A band with disappearing shows: How 90 Proof Twang adjusted to COVID-19

90 Proof Twang has played shows for years around Butler County, and the band had to adjust during the coronavirus pandemic. CONTRIBUTED
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90 Proof Twang has played shows for years around Butler County, and the band had to adjust during the coronavirus pandemic. CONTRIBUTED

Josh Brock, founder and lead singer of local country band 90 Proof Twang, was accustomed to playing up to five shows a week during the summers over the years. He remembers when it hit him things were changing because of the coronavirus pandemic.

“It was when the big bands and festivals started canceling their shows,” he said. “We’re a pretty well-known local band, but nobody saw it coming. It was a shock. But when that happened, we knew it would reflect on us.”

The group is one of many affected by the changes in live performances and the lack of live shows, and its experience is a window into the challenges bands have experienced in the past year and a half.

90 Proof Twang started in 2012. Brock originally played solo acoustic shows until he was invited by older, more established musicians to play with them.

“Social media wasn’t crazy then like it is now,” he said. “Luckily, we were supported by good friends, family, and just a lot of people who liked to go to bars and hear music. More people kept showing up and it kept growing.”

The members of 90 Proof Twang have day jobs (Brock works for Hamilton’s water and gas department), but music was still responsible for a significant amount of their income. With RiversEdge the only local venue having concerts in 2020, Brock said everyone took a major financial hit.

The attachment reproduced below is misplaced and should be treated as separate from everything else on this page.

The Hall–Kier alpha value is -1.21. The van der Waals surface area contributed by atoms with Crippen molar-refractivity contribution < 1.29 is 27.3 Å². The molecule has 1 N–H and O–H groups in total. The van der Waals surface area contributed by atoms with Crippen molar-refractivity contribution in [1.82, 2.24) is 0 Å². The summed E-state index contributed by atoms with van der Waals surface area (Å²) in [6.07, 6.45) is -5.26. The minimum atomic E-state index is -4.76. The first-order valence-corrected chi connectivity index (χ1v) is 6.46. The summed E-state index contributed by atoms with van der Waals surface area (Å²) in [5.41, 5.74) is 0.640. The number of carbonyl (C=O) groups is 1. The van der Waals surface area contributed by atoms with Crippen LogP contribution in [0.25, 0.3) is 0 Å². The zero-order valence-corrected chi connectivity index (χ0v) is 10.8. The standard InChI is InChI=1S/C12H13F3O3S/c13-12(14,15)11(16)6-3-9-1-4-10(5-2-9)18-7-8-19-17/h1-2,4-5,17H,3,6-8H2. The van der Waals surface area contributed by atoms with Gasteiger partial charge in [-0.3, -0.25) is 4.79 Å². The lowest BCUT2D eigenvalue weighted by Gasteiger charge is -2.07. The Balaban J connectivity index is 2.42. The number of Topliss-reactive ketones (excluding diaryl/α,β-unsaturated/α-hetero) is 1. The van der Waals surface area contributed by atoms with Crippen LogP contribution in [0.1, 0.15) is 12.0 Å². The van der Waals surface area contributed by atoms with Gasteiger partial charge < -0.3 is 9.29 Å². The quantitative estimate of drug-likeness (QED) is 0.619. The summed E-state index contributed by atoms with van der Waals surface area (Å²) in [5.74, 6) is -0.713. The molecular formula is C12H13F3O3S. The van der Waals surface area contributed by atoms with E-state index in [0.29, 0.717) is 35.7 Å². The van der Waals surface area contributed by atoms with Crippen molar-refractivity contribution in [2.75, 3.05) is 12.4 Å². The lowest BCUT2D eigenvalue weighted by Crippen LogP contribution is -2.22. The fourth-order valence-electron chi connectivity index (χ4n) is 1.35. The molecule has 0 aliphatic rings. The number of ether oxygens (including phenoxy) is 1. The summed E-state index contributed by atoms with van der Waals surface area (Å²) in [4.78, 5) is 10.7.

“Summer income is big,” he said. “I’m the only one who doesn’t have kids to support. People got by through other means, picking up shows, jobs, wherever they could.”

Brock said he looked at the bright side when his summer 2020 concert schedule was reduced to RiversEdge, where he performed for masked, socially distanced patrons.

“It was just so good to see everybody,” he said. “(The social distancing) was difficult in the sense that music is about people being next to each other, but it was refreshing because we hadn’t done anything in awhile, and we’d been told we wouldn’t be able to play any shows.”

Many musicians went inward during the pandemic, immersing themselves in writing and recording. Brock went a different route.

“I’d just bought a house and that was scary enough,” he said. “I did a lot of home projects. I missed making music and missed seeing the people I was used to seeing every weekend. When you’re a band, you look forward to the camaraderie. When you’ve been doing this stuff for so long together, you’re family.”

These days, 90 Proof Twang’s band schedule is back to normal, for now. They’re playing several shows in Butler County in August alone.

“We’re slammed, and that’s great,” Brock said. “When you’re an entertainer, you feed off performing for people who are excited to be there. But we wonder what’s going to happen. It’s not up to us.”

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